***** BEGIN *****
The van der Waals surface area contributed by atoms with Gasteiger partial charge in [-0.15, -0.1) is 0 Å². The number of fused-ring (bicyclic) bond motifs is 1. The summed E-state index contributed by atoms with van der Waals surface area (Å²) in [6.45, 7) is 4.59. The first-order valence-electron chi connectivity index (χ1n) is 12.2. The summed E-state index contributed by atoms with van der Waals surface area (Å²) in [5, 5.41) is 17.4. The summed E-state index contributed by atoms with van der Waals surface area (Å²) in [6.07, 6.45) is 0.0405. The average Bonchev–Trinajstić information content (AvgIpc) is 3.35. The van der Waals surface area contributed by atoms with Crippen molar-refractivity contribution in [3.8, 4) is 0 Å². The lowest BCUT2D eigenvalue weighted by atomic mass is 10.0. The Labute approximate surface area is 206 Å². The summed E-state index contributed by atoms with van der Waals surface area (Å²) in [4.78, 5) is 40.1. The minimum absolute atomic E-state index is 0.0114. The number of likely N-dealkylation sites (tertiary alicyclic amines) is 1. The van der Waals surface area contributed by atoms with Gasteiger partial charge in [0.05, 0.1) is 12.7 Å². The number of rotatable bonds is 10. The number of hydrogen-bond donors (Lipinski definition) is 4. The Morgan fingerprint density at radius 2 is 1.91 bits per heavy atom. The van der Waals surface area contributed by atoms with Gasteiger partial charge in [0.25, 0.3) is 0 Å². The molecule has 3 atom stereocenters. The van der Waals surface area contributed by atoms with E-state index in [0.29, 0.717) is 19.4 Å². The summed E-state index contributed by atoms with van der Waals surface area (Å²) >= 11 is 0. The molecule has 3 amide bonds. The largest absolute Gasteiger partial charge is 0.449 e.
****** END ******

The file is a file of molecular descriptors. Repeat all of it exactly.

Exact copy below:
The van der Waals surface area contributed by atoms with Gasteiger partial charge in [-0.15, -0.1) is 0 Å². The number of fused-ring (bicyclic) bond motifs is 1. The summed E-state index contributed by atoms with van der Waals surface area (Å²) in [6.45, 7) is 4.59. The first-order valence-electron chi connectivity index (χ1n) is 12.2. The summed E-state index contributed by atoms with van der Waals surface area (Å²) in [5, 5.41) is 17.4. The summed E-state index contributed by atoms with van der Waals surface area (Å²) in [6.07, 6.45) is 0.0405. The average Bonchev–Trinajstić information content (AvgIpc) is 3.35. The van der Waals surface area contributed by atoms with Crippen molar-refractivity contribution in [3.8, 4) is 0 Å². The lowest BCUT2D eigenvalue weighted by atomic mass is 10.0. The Labute approximate surface area is 206 Å². The summed E-state index contributed by atoms with van der Waals surface area (Å²) in [4.78, 5) is 40.1. The minimum absolute atomic E-state index is 0.0114. The number of likely N-dealkylation sites (tertiary alicyclic amines) is 1. The van der Waals surface area contributed by atoms with Gasteiger partial charge in [0.05, 0.1) is 12.7 Å². The number of rotatable bonds is 10. The number of hydrogen-bond donors (Lipinski definition) is 4. The Morgan fingerprint density at radius 2 is 1.91 bits per heavy atom. The van der Waals surface area contributed by atoms with Gasteiger partial charge in [0.25, 0.3) is 0 Å². The molecule has 3 atom stereocenters. The van der Waals surface area contributed by atoms with E-state index in [0.29, 0.717) is 19.4 Å². The summed E-state index contributed by atoms with van der Waals surface area (Å²) >= 11 is 0. The molecule has 3 amide bonds. The largest absolute Gasteiger partial charge is 0.449 e.